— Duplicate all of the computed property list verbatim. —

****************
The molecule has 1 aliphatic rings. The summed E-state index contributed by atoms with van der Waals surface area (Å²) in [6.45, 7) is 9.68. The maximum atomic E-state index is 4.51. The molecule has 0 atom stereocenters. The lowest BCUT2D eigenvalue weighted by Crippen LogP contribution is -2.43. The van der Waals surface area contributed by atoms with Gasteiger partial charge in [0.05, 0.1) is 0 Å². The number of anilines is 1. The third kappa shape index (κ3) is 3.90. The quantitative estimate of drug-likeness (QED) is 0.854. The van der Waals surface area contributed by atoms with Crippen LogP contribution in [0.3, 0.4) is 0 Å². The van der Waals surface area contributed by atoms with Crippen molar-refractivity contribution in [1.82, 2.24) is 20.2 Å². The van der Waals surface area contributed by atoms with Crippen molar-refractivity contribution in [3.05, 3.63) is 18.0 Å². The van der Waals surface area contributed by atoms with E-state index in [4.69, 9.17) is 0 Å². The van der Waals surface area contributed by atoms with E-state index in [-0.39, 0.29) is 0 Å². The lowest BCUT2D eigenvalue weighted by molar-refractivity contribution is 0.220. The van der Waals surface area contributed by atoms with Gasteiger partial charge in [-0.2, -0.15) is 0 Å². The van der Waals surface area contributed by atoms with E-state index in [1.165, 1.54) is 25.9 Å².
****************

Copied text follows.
The molecule has 1 aliphatic rings. The summed E-state index contributed by atoms with van der Waals surface area (Å²) in [6.45, 7) is 9.68. The maximum atomic E-state index is 4.51. The molecule has 0 atom stereocenters. The lowest BCUT2D eigenvalue weighted by Crippen LogP contribution is -2.43. The van der Waals surface area contributed by atoms with Gasteiger partial charge in [0.05, 0.1) is 0 Å². The number of anilines is 1. The third kappa shape index (κ3) is 3.90. The quantitative estimate of drug-likeness (QED) is 0.854. The van der Waals surface area contributed by atoms with Crippen LogP contribution in [0.3, 0.4) is 0 Å². The van der Waals surface area contributed by atoms with Crippen molar-refractivity contribution in [1.82, 2.24) is 20.2 Å². The van der Waals surface area contributed by atoms with Crippen molar-refractivity contribution in [3.05, 3.63) is 18.0 Å². The van der Waals surface area contributed by atoms with E-state index in [4.69, 9.17) is 0 Å². The van der Waals surface area contributed by atoms with E-state index in [-0.39, 0.29) is 0 Å². The lowest BCUT2D eigenvalue weighted by molar-refractivity contribution is 0.220. The van der Waals surface area contributed by atoms with Gasteiger partial charge in [-0.2, -0.15) is 0 Å². The van der Waals surface area contributed by atoms with E-state index in [1.165, 1.54) is 25.9 Å².